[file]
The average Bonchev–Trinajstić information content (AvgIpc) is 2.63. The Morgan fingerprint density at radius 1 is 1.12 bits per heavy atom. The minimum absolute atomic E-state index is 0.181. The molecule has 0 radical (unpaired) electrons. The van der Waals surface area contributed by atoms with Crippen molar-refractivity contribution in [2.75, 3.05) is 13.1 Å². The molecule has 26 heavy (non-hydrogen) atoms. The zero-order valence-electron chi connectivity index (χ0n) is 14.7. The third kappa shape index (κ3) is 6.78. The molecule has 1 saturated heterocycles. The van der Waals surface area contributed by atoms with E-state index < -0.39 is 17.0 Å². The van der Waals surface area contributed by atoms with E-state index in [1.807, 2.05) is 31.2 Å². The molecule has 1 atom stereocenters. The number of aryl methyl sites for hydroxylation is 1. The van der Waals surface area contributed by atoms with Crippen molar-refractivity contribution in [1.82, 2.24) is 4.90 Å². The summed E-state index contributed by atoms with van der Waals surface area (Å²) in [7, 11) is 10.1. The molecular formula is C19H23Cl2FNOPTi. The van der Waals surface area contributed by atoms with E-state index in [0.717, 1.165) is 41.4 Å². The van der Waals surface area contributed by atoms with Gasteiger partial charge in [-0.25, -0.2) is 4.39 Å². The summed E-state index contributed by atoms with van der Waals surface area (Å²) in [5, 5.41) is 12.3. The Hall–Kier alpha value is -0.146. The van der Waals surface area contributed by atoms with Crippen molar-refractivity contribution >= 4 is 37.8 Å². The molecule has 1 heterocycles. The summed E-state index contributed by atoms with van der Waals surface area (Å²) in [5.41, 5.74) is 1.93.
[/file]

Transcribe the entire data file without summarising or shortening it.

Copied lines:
The average Bonchev–Trinajstić information content (AvgIpc) is 2.63. The Morgan fingerprint density at radius 1 is 1.12 bits per heavy atom. The minimum absolute atomic E-state index is 0.181. The molecule has 0 radical (unpaired) electrons. The van der Waals surface area contributed by atoms with Crippen molar-refractivity contribution in [2.75, 3.05) is 13.1 Å². The molecule has 26 heavy (non-hydrogen) atoms. The zero-order valence-electron chi connectivity index (χ0n) is 14.7. The third kappa shape index (κ3) is 6.78. The molecule has 1 saturated heterocycles. The van der Waals surface area contributed by atoms with E-state index < -0.39 is 17.0 Å². The van der Waals surface area contributed by atoms with E-state index in [1.807, 2.05) is 31.2 Å². The molecule has 1 atom stereocenters. The number of aryl methyl sites for hydroxylation is 1. The van der Waals surface area contributed by atoms with Crippen molar-refractivity contribution in [1.82, 2.24) is 4.90 Å². The summed E-state index contributed by atoms with van der Waals surface area (Å²) in [7, 11) is 10.1. The molecular formula is C19H23Cl2FNOPTi. The van der Waals surface area contributed by atoms with E-state index in [0.717, 1.165) is 41.4 Å². The van der Waals surface area contributed by atoms with Gasteiger partial charge in [-0.25, -0.2) is 4.39 Å². The summed E-state index contributed by atoms with van der Waals surface area (Å²) in [5, 5.41) is 12.3. The Hall–Kier alpha value is -0.146. The van der Waals surface area contributed by atoms with Crippen molar-refractivity contribution >= 4 is 37.8 Å². The molecule has 1 heterocycles. The summed E-state index contributed by atoms with van der Waals surface area (Å²) in [5.41, 5.74) is 1.93.